Album Review: The Enemy - 'Streets In The Sky'

13 June 2012 | 10:46 am | Staff Writer
Originally Appeared In

Putting a new shine on the old.

Remember when Brit-Rock ruled the world? It was massive and the band’s the pioneered it, or at least brought it to the mainstream, spawned a slew of imitators which eventually flooded the market and killed the appeal of the genre, as with most popular waves of anything. The reach spread across the world and the Brit-Rock influence was especially prevalent in a bunch of rock bands here in Australia. Like all popular fads, at some point they will be revived, possibly with a new edge to grab people's interest again.

If there is one band that has a shot at making Brit-Rock popular again, it's The Enemy. Their vocalist sounds enough like a Gallagher to inspire the comparisons and the music has a more modern, aggressive rock edge. Much of this angst can be possibly be put down to the fact that the album, the band's third, was recorded in LA with Joby J. Ford from The Bronx who has given the group their heaviest sound yet.

For a three piece, the band present quite a big sound, on record at least, combining anthemic instrumentation with plenty of melody, staying true to their roots whilst not being afraid to give things a different twist. There are moments where the sound stays very true to how you would expect a British rock band to sound, especially in Like A Dancer, a catchy, radio-friendly offering which manages maintained chaos that your parents would enjoy.

Then there are points where the band let loose, like in opening track Gimme The Sign where the guitars break away from the vocals to amp up the energy, or its follower, Bigger Cages (Longer Chains) which features riffs that are damn near evil. The record's first single, Saturday, is obviously chosen as the first foot forward due to its pub rock sing-a-long appeal and the touches of indie rock akin to Kings Of Leon, spared from too much association however due to the gritty vocals.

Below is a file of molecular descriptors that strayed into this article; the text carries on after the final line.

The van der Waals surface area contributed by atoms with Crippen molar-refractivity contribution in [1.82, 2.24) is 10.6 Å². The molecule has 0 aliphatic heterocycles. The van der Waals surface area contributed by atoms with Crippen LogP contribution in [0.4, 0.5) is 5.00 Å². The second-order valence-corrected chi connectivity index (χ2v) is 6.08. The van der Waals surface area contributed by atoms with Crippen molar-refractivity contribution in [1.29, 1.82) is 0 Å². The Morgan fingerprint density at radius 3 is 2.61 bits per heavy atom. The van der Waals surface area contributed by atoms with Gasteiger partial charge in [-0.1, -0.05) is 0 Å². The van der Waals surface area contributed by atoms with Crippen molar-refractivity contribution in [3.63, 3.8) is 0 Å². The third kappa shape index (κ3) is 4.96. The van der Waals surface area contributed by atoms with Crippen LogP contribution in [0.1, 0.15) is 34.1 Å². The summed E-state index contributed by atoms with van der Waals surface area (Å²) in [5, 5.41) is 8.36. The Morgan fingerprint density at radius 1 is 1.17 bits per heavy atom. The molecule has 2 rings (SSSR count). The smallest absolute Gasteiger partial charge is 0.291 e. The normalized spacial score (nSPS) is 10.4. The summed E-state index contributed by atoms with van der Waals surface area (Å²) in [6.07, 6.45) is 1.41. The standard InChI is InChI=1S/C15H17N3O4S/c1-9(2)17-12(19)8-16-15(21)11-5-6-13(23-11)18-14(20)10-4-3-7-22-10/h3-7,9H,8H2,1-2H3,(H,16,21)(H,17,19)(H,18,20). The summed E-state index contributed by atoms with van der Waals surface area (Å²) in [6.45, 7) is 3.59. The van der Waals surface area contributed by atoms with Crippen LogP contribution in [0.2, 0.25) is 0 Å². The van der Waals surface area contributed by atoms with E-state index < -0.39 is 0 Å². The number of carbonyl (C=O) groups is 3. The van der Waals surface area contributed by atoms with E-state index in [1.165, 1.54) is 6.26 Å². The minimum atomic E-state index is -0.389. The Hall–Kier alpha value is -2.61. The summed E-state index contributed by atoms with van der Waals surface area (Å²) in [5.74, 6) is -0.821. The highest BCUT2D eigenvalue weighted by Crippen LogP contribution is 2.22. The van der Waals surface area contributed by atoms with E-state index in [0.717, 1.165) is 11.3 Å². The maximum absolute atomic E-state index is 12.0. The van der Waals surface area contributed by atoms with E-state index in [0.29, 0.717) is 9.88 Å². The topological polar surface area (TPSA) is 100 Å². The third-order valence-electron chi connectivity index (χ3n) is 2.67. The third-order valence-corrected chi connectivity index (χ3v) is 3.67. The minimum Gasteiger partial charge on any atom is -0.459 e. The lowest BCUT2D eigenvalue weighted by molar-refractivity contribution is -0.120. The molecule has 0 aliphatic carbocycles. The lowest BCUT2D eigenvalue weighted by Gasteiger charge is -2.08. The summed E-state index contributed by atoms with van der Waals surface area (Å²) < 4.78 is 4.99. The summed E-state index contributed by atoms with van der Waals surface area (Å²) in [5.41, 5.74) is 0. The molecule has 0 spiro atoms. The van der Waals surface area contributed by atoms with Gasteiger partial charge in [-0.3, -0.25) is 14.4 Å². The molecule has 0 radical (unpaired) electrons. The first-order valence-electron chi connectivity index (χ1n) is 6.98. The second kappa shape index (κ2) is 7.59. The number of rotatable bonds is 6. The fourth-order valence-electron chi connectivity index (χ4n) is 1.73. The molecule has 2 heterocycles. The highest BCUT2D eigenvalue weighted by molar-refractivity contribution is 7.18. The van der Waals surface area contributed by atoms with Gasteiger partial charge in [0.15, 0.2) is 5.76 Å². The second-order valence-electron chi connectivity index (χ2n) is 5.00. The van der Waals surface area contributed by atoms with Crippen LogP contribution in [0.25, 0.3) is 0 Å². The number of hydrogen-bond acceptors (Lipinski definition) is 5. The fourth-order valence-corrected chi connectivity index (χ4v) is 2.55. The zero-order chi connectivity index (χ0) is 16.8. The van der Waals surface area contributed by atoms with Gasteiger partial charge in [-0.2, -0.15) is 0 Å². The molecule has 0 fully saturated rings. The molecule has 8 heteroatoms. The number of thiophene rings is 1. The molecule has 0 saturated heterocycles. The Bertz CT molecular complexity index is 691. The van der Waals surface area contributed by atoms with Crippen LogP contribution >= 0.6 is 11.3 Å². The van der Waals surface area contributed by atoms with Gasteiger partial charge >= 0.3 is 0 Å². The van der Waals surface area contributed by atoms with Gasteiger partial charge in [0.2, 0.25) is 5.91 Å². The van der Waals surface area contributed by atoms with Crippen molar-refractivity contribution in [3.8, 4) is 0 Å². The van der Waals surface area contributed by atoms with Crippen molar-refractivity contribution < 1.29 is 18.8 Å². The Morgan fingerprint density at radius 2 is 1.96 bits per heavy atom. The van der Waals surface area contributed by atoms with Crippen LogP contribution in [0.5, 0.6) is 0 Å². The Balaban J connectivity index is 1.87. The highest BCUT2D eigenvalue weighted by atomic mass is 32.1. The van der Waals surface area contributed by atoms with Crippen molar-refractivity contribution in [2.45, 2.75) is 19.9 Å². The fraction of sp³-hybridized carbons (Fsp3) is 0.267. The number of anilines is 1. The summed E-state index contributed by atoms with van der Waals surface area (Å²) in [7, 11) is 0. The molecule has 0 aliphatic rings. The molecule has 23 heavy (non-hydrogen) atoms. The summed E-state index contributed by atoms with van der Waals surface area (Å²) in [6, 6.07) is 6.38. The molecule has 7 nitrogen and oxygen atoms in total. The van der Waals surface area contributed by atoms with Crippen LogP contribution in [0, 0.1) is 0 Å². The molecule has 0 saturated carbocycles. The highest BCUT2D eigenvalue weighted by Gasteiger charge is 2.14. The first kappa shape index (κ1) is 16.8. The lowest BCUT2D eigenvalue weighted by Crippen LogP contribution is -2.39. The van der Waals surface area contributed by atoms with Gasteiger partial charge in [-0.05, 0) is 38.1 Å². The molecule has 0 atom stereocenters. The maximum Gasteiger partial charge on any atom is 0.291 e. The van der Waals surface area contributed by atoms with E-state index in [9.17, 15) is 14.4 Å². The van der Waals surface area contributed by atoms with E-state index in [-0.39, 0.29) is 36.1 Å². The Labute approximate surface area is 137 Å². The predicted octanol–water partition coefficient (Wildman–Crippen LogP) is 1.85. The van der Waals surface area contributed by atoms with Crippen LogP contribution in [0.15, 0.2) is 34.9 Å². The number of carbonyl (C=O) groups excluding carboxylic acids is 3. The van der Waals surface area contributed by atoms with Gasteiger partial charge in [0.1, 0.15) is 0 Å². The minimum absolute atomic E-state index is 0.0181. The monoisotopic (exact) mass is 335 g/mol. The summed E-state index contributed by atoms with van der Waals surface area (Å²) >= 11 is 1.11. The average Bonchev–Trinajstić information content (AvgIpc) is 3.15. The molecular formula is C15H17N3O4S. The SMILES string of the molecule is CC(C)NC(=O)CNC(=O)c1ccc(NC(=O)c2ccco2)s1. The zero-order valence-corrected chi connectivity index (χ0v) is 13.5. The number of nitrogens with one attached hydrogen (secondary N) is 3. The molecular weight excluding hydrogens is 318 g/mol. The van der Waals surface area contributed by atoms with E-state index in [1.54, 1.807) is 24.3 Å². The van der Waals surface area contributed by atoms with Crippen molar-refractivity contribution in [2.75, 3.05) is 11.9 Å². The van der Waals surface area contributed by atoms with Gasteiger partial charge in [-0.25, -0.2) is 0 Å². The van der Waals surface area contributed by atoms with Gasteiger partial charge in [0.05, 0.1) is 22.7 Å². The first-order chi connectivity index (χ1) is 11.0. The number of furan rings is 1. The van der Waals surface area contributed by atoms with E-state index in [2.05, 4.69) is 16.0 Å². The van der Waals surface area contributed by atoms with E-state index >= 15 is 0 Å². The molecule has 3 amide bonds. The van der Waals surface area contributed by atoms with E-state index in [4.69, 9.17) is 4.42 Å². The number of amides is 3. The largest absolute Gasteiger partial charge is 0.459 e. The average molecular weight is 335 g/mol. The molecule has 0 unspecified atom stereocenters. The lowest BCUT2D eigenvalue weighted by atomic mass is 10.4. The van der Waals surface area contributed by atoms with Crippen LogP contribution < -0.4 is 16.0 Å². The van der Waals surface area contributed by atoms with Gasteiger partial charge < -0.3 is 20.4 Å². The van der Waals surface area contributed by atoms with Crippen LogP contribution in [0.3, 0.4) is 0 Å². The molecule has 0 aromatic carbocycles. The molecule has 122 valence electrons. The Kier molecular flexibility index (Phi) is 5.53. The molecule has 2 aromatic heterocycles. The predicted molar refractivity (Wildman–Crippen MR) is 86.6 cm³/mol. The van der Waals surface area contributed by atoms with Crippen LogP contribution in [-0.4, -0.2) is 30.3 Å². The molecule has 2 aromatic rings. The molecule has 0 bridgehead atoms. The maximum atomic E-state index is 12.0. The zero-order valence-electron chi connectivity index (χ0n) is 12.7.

This Is Real is a highlight as it slows the pace but offers more punch than any other track as well as the shimmering Get Up And Dance which takes it cues, vocally and musically from U2. The album ends on an energetic stomper called Make A Man which includes some of that British punk rock attitude which was strangely absent during the rest of the record considering how well it suits the group.

Points must be given to The Enemy for blending Brit-Rock's smugness with Punk Rock's attitude so well. People who have never given this band a look before will probably be quite surprised by 'Streets In The Sky,' meaning the band could finally be on to something here, but only time will tell.

1. Gimme The Sign
2. Bigger Cages (Longer Chains)
3. Saturday
4. 1-2-3-4
5. Like A Dancer
6. Come Into My World
7.This Is Real
8. 2 Kids
9. Turn It On
10. It's A Race
11. Get Up And Dance
12. Make A Man